Will stood, walked into the adjoining room then out through a door leading deeper into the house. Was he going to his bedroom? Was he expecting me to follow? Well, I wouldn’t. I didn’t think my legs would carry me anyway. Besides, wanting a wrong thing was bad enough; acting on the want could have no justification. Oh, but I thought of many excuses while Will was gone: I don’t love my husband and I doubt he loves me; what he doesn’t know can’t hurt him, like the tree he doesn’t see; how can I know if the grass is greener if I don’t even try the other side?
Will returned, grinning, loops of rope in one hand, jacket off, tie loosened. “Just in case,” he said, and he tossed the coils at my feet. They landed with a clatter.
He stood inches in front of me. The world froze and so did my heart. He must do this all the time, I thought. An expert, and me the lamb to his slaughter. I could see the faint prick of his nipples through his white cotton shirt. Then everything started thundering as his face moved toward mine, or perhaps mine to his. His features grew large then his lips on mine were warm, moist and mobile.
For the first few seconds, I was tense and self-conscious. My mouth wouldn’t yield. I’d forgotten how to kiss. Then instinct took over and I was gone, slipping toward delirium, heat flaring in my face. I closed my eyes and behind my lids, a blue sun blazed in a pitch black night, receding and surging. Between my thighs I grew hotter and wetter, plump tissue parting with treacherous ease. I embraced him, needing the support of his bulk and wanting his weight pressed against me. Running my hands over the slab of his back, I plucked his shirt from his waistband, my fingers seeming to move of their own accord. His body was warm and clammy, muscles shifting below thick skin as he raised his arms to thrust his fingers into my hair. Wisps of hair on his shoulder blades brushed my fingertips. He held my head still, clamped, so I couldn’t escape his kiss. Not that I wanted to. His hands were good there. I fancied if he let go of me, I might dissolve into a puddle of lust.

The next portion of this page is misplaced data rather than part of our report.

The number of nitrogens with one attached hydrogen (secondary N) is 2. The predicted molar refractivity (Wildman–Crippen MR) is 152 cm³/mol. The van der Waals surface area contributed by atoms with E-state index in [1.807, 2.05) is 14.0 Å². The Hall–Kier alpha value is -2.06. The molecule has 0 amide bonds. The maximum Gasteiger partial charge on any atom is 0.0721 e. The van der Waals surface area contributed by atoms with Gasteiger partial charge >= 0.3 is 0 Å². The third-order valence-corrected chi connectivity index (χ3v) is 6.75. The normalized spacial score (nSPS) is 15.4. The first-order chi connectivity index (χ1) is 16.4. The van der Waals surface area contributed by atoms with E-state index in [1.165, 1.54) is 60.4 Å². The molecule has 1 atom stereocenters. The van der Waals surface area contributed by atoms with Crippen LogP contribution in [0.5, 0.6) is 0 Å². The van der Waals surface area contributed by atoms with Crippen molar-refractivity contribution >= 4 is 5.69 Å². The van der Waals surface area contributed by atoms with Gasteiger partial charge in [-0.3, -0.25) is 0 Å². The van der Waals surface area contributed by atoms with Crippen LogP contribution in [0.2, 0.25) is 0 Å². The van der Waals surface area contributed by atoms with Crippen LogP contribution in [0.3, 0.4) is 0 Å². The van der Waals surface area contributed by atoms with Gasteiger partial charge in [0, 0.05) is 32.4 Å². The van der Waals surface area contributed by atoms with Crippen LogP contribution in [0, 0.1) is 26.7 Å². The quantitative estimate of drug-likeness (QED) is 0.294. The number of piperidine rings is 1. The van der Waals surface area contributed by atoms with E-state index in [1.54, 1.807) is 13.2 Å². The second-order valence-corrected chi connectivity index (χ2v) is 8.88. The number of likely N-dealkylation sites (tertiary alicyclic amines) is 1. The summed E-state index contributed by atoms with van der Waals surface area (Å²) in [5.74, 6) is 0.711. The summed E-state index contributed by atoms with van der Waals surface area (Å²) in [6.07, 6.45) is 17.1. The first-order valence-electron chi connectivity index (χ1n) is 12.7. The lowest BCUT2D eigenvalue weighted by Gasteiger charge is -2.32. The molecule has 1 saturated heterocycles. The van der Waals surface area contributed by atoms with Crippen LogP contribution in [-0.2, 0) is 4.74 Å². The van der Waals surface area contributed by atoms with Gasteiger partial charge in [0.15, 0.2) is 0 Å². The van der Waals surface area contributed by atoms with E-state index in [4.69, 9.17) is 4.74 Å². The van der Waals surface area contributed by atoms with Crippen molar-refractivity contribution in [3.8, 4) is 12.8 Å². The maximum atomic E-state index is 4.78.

When he pulled away, he had a new look of seriousness to him, eyes and mouth sagging, lips gleaming.
“Oh god, I shouldn’t,” I whispered.
Ignoring me, he dropped to his knees, hands sliding down my legs.
“I shouldn’t,” I said again, even quieter now.
Slowly, his broad hands rose higher, back up my legs to bunch my skirt around my hips. He kissed the skin on my thighs, making my breath flutter faster, then his mouth was on my underwear, lace shielding my pubis like an ornate gate of silk. No trespassers, please. But inside the fabric I was swollen to fatness, fluids seeping to reveal my need and welcome him in. He traced a single finger over my damp patch, making my groin pulse so insistently I thought my heart had lost its moorings and plummeted to a new place. He nudged into my briefs and I felt him, his flesh on mine, touching me where only my husband was supposed to touch. He skimmed my lips, tickling fronds of hair and when he split me open, I groaned deeply and so did he.
I couldn’t remember when I’d last been so wet.